Gleicher’s injunction bars Michigan Attorney General Dana Nessel, the defendant, from enforcing the abortion ban. It also applies to “anyone acting under defendant’s control and supervision.” Nessel, a Democrat who was not inclined to enforce the 1931 law anyway, says that means “providing abortion care in Michigan cannot be prosecuted.” The Michigan Department of Licensing and Regulatory Affairs concurs.

Even the Republican-controlled legislature, which wants the ban to take effect, complains that Gleicher’s injunction bars “the Attorney General and all county prosecutors” from enforcing it. But Kent County Prosecutor Chris Becker and Jackson County Prosecutor Jerard Jarzynka, both Republicans, claim the injunction does not constrain them because they have independent authority, as locally elected officials, to enforce state law.


A six-week ban, which evaded early judicial intervention by charging private litigants with enforcement, took effect in September. On Tuesday, a state judge issued a restraining order that temporarily blocks enforcement of a 1925 law that bans abortion except to save the mother’s life. Harris County Judge Christine Weems said enforcing that law, which was deemed unconstitutional in Roe, would “inevitably and irreparably chill the provision of abortions in the vital last weeks in which safer abortion care remains available and lawful in Texas.”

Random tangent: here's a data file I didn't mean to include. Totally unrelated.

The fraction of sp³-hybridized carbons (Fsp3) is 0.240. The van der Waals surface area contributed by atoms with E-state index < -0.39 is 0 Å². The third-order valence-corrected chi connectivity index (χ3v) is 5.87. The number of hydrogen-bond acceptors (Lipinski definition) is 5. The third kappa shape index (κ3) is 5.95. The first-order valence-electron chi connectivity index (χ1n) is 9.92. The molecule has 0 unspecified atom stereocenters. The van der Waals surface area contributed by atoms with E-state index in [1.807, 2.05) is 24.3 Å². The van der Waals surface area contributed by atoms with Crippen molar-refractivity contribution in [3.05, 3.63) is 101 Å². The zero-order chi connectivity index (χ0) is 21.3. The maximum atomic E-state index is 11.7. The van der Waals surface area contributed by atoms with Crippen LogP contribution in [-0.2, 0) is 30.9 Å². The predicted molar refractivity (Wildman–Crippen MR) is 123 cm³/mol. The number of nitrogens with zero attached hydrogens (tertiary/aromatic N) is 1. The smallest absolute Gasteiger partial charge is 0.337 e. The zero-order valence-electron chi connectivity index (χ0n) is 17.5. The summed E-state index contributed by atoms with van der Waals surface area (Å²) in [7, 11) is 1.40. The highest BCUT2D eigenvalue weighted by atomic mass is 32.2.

Weems was responding to a lawsuit in which abortion providers argue that the pre-Roe ban was “repealed expressly or by implication.” They also argue that “the declaratory judgment in Roe that the Pre-Roe Ban is unconstitutional remains in effect unless and until the judgment is reopened and vacated.” The complaint says allowing enforcement of the 1925 ban would violate the right to due process because “fundamental uncertainty” about the law’s status “authorizes or encourages arbitrary and discriminatory enforcement and fails to provide fair warning of whether its prohibitions exist so that ordinary people may conform their conduct accordingly.”